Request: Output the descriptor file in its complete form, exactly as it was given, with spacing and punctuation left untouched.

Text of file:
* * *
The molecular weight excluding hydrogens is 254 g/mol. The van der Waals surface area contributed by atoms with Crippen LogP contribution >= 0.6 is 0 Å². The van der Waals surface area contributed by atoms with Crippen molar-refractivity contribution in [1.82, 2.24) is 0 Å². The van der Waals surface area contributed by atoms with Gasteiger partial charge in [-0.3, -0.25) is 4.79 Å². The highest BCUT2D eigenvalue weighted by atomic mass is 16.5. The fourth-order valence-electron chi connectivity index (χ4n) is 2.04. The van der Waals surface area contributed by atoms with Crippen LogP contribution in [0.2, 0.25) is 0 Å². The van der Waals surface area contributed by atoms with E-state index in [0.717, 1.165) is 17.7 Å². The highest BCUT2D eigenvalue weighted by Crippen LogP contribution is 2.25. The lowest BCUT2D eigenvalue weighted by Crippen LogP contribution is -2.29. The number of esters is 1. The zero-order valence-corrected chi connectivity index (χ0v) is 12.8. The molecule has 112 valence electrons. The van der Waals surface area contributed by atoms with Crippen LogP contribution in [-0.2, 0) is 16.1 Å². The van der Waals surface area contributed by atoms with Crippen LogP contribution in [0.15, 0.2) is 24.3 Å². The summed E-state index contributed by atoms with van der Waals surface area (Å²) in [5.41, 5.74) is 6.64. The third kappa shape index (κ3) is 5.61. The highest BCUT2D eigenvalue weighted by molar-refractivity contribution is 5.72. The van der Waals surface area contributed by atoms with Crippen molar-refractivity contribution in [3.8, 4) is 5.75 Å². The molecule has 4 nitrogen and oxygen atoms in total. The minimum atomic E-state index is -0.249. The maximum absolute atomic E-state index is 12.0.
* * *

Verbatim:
The molecular weight excluding hydrogens is 254 g/mol. The van der Waals surface area contributed by atoms with Crippen LogP contribution >= 0.6 is 0 Å². The van der Waals surface area contributed by atoms with Crippen molar-refractivity contribution in [1.82, 2.24) is 0 Å². The van der Waals surface area contributed by atoms with Gasteiger partial charge in [-0.3, -0.25) is 4.79 Å². The highest BCUT2D eigenvalue weighted by atomic mass is 16.5. The fourth-order valence-electron chi connectivity index (χ4n) is 2.04. The van der Waals surface area contributed by atoms with Crippen LogP contribution in [0.2, 0.25) is 0 Å². The van der Waals surface area contributed by atoms with E-state index in [0.717, 1.165) is 17.7 Å². The highest BCUT2D eigenvalue weighted by Crippen LogP contribution is 2.25. The lowest BCUT2D eigenvalue weighted by Crippen LogP contribution is -2.29. The number of esters is 1. The zero-order valence-corrected chi connectivity index (χ0v) is 12.8. The molecule has 112 valence electrons. The van der Waals surface area contributed by atoms with Crippen LogP contribution in [-0.2, 0) is 16.1 Å². The van der Waals surface area contributed by atoms with Crippen LogP contribution in [0.15, 0.2) is 24.3 Å². The summed E-state index contributed by atoms with van der Waals surface area (Å²) in [5.41, 5.74) is 6.64. The third kappa shape index (κ3) is 5.61. The highest BCUT2D eigenvalue weighted by molar-refractivity contribution is 5.72. The van der Waals surface area contributed by atoms with Crippen molar-refractivity contribution in [3.8, 4) is 5.75 Å². The molecule has 4 nitrogen and oxygen atoms in total. The minimum atomic E-state index is -0.249. The maximum absolute atomic E-state index is 12.0.